Flexibility is no longer nice to have; it is now a must for all employers that wish to attract and retain the best talent.

Tell us more about the role and work of The Surveyor-General of Victoria.

The Surveyor-General of Victoria is a branch within Land Use Victoria and consists of 5 operational teams, Geodesy, Cadastral Infrastructure and Standards, Crown Survey Approval, Geographic Names, and the secretariat for the Surveyors Registration Board of Victoria. Our branch includes five graduates receiving training towards their registration as licensed surveyors. Current projects include:

  • Upgrading the GPSnet network with multi-Global Navigation Satellite System (GNSS) receivers, new routers, and telecommunications systems.
  • Working on the Australian Vertical Working Surface, a future replacement of the Australian Height Datum.
  • The Airborne Gravity Survey of Victoria with partners. Geoscience Australia and Geological Survey Victoria is an essential element of this work.
  • The Digital Cadastre Modernisation project is capturing approximately 3.3 million land parcels in Victoria. The parcel data will be compiled, adjusted, and integrated with other spatial data sets to improve spatial accuracy.
  • Delivering our new SGV Connect 2.0 application to improve the digital flow of land and survey data between our clients and our teams.
  • Working with our NSW colleagues to deliver an updated spatial representation of the NSW-Victorian border, the culmination of a decade of effort. This work will be used to inform agencies of the border for activities like recent restrictions and grants across border zones.
  • Preparing for the United Nations Decade of Indigenous Language. Working with Traditional Owners, we are helping ensure more Aboriginal language is used for place names throughout Victoria.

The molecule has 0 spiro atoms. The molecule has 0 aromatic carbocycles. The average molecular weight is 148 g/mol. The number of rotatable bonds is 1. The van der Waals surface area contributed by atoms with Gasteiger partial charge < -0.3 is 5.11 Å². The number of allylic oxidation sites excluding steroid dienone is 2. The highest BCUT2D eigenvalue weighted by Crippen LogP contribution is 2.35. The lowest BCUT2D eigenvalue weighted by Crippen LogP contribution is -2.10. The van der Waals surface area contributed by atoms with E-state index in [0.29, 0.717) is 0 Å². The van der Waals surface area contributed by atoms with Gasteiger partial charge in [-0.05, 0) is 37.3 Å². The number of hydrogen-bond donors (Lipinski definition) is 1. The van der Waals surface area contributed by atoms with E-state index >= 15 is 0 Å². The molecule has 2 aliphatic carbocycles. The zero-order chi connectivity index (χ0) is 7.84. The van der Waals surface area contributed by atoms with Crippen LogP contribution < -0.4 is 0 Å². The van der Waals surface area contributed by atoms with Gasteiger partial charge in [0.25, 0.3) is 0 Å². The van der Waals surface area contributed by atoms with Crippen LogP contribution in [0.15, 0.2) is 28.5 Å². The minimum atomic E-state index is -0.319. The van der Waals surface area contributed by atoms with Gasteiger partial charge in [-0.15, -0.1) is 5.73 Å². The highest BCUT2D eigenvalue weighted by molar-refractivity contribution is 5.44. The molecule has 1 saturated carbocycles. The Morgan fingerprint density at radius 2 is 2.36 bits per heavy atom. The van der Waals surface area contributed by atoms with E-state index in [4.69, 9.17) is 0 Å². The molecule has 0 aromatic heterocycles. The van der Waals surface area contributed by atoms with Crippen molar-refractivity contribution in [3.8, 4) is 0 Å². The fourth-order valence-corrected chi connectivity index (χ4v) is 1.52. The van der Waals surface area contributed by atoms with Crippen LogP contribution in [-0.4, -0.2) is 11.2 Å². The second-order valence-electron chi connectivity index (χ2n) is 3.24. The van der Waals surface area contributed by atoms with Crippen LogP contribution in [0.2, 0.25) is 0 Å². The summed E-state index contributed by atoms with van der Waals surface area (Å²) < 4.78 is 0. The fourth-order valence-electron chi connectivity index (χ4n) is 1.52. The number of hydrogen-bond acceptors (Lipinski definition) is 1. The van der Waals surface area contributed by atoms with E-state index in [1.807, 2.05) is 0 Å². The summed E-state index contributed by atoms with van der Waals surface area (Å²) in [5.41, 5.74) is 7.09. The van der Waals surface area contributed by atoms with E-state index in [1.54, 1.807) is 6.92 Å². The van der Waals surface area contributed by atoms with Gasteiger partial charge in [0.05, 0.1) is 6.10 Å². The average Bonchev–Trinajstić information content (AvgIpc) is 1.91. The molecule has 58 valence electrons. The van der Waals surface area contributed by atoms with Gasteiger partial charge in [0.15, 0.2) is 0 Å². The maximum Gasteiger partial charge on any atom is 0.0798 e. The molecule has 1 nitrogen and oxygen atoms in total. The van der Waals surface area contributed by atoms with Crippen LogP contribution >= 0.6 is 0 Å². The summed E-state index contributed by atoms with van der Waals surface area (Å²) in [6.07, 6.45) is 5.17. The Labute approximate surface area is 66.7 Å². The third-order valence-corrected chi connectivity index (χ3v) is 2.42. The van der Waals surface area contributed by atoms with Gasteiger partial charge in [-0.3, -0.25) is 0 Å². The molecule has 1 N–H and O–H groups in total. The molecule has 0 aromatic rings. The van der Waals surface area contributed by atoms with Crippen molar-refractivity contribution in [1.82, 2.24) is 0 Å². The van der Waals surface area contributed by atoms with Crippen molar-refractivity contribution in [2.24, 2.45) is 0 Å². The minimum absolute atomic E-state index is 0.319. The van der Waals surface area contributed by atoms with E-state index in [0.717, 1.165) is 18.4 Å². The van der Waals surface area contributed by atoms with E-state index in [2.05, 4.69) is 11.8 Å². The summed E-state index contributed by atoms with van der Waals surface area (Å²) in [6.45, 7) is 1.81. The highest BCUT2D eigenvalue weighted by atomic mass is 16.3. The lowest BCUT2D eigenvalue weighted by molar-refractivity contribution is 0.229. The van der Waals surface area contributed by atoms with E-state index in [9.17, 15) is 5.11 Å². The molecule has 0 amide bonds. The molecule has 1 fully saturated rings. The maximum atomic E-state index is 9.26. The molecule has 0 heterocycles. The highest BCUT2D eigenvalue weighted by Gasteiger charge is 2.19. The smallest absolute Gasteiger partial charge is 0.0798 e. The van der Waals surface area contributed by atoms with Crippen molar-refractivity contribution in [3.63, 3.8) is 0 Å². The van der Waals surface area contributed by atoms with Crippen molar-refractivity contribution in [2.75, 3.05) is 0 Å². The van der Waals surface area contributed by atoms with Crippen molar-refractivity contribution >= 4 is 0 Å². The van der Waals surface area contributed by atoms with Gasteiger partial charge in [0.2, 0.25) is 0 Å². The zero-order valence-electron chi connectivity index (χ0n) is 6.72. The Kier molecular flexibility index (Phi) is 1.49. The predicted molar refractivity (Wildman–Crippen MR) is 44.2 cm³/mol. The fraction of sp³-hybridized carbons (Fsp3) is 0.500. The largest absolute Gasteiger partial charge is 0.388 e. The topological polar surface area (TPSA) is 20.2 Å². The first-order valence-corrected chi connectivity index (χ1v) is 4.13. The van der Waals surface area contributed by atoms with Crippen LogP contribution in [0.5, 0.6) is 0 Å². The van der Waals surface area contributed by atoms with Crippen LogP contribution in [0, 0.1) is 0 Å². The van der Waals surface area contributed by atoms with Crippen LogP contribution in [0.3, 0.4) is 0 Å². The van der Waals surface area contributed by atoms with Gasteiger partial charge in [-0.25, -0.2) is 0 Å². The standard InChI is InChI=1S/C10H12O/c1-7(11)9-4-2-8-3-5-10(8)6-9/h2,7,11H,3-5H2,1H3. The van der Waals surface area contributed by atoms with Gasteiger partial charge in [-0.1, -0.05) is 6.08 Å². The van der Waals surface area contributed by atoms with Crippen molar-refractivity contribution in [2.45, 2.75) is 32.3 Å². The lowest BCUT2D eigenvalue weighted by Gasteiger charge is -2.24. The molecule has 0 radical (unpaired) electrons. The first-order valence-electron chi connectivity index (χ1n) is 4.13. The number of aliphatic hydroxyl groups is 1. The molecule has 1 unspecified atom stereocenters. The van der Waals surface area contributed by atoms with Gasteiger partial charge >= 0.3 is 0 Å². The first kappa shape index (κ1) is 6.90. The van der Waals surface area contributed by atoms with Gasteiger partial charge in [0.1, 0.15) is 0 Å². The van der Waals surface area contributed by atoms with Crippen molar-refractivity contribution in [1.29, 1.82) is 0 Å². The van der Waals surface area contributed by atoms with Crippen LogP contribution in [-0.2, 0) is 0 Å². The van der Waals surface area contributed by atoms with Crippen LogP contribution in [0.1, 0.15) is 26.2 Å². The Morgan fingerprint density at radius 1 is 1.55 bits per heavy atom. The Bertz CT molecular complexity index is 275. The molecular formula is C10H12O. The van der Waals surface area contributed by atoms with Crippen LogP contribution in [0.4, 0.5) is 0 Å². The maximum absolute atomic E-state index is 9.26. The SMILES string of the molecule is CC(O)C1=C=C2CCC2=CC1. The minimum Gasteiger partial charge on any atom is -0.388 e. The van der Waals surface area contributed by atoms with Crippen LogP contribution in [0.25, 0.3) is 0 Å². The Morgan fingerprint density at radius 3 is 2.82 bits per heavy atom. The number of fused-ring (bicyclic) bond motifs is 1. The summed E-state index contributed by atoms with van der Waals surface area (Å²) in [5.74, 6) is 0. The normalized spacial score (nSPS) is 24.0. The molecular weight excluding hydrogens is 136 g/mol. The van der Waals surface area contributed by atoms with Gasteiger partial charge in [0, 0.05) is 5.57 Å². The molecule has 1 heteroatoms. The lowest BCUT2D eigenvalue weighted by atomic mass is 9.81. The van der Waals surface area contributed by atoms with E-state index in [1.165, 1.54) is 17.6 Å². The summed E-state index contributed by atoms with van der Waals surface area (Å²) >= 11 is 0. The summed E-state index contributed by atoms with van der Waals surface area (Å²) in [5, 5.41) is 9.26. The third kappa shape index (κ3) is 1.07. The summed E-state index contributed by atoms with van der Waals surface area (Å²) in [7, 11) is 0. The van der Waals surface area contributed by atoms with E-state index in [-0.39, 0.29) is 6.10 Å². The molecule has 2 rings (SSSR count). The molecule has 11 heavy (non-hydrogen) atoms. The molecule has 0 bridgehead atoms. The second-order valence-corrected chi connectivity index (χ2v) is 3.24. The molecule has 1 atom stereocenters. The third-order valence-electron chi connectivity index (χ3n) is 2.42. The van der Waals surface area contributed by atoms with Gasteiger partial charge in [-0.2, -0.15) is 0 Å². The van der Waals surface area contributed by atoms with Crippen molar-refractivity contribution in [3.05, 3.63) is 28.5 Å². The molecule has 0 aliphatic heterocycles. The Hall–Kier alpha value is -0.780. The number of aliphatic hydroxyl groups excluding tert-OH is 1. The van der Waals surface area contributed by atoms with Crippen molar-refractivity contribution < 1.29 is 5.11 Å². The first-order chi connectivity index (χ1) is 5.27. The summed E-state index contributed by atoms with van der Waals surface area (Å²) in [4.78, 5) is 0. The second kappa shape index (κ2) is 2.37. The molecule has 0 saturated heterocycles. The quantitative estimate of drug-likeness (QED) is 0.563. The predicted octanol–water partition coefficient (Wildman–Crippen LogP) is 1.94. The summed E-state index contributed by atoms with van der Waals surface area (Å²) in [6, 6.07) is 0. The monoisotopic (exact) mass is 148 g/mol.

• The Surveyors Registration Board of Victoria is reviewing its licensing process. The aim is to ensure the quality of licensed surveys is maintained while removing any roadblocks.  The board is also working on an education piece for the broader land development industry about cadastral surveys, which will include fact sheets, conference presentations, templates, and more to educate the sector about the use of a cadastral survey, the people qualified to perform these surveys and the level of quality expected.
  • Supporting the new Great Ocean Road Coast and Park Authority to take ownership and manage the land around this iconic road stretching 243 kilometers. This included our Coordinated Imagery Programs team delivering airborne and mobile scanned data and high-resolution aerial photography of the entire road. It was the biggest project of its kind in Victoria.

In addition, the Surveyor-General of Victoria supports all the Big Build projects to ensure that Crown boundaries are accurate and new land parcels are defined and ready for transactions. This includes Metro Tunnel, West Gate Tunnel, Northeast Link, Level Crossing Removal Project, and Suburban Rail Loop.

Fast forward to 2050. How will technology have transformed the work of Victoria’s surveyors?

Digital Twin Victoria will change the way we plan, manage and monitor land within our state. Surveyors will contribute to the ecosystem of digital data required to ensure our state’s land administration systems operate efficiently and effectively.

Surveyors are needed to ensure the digital data can be translated into the actual. This applies to buildings, air space, and natural features.

We will continue to ensure people have a place to live, to work, to be educated, and ways to move around. While people inhabit Victoria, surveyors will be needed to ensure that we understand and manage the use of land.

For more information on Victoria surveying work, please visit the website –

Note: Craig Sandy spoke to The Chalk as a representative of the Victorian surveying profession and does not endorse any individual companies or products. His comments represent his views alone – not indicative of broader Victorian Government policy.